Several months ago I had the idea to create a prayer room and set it aside for a week of 24/7 prayer for our church. I couldn't shake the idea, so I began praying about it. It may sound weird, but I felt that this was one of the 2 or 3 BIG things that I was going to give my year to. It then hit me that this would be a great opportunity to invite other local churches into it. I shared it with Mandy, then with our leadership team, then with a couple of pastor friends. Each conversation revealed more of an open door, and so we continued to walk.
After several more conversations this tiny spark of an idea has turned into the Midtown Prayer Collective. It's much bigger than Neighborhood Church (7 churches so far that I'm aware of), and it's turned into longer than a week. At 7:00 on Wednesday, October 10, at Lifelink Church (1015 S. Cooper), we're going to gather for a time of corporate prayer and worship. At 9:00 our first hour of prayer will begin. 838 hours later (on Wednesday, November 14) we'll celebrate all that God has done.
The idea is that each of those hour-long slots is filled with someone. And it's not limited to one person either. But we know that every hour of every day for a little over a month, the saints of God are praying. You may feel that praying for an hour is an impossible task, but when you step into this prayer room and observe the beauty and the promptings towards prayer, the time is going to go by quickly. Not quite buying that? Well then read this.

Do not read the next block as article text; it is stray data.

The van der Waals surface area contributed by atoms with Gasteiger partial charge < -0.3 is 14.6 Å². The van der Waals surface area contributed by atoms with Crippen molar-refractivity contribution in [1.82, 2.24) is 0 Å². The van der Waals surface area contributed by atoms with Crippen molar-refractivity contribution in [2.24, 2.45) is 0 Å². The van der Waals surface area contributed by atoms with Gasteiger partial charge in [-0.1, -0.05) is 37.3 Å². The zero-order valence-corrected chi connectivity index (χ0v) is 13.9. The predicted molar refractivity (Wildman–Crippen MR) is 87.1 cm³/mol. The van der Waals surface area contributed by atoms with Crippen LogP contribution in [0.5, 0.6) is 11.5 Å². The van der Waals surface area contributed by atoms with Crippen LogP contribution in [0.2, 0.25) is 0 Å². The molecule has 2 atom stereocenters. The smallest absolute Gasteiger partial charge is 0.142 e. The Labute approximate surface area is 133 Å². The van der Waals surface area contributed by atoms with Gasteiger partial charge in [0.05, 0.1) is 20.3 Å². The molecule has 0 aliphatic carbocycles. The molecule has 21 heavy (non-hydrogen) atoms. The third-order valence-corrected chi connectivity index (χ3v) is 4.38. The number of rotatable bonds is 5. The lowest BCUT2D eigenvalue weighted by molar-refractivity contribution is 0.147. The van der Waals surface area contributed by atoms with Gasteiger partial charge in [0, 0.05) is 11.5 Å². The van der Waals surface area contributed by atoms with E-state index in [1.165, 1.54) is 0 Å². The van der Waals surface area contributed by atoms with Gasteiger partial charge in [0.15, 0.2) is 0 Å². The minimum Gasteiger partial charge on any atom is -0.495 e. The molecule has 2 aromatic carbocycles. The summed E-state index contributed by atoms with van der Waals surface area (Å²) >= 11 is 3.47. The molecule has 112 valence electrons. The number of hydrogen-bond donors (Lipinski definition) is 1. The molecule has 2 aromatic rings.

Jon Tyson, from Trinity Grace Church in NYC, was in Memphis last fall. He spent a few hours with some of us, and, though he said a ton of helpful stuff, one thing he said truly haunted me. He said that the American Church has tried everything but radical prayer. Jon is from Australia, so he can say something like that. He knows that the Church here has had more resources than any period of church history before. This has led to great creativity and at times decent fruit, but have we lost a sense of desperate dependence for God to do what only He can do? Do we still dream about what things could look like if God had His way in our lives, our churches, and our cities?
I am so ready to be surprised by God. I am so ready to look at what is going on and know beyond a shadow of a doubt that there is no way that would have happened without God stepping in. I'm growing dissatisfied for the status quo of church, and I thank God for that. My prayer is that a passion for Jesus and a faith to believe for the seemingly impossible would be stirred up in our city. We need this more than we realize.
I'll leave you with a quote by Peter Greig, who wrote Red Moon Rising and The 24/7 Prayer Manual.
When we pray, we cannot guarantee how the glory of God will come, and when He does arrive it is often in a disguise that confounds our religious expectations of such an eagerly anticipated heavenly invasion. But we should never doubt that God comes to those who humble themselves in faithful prayer.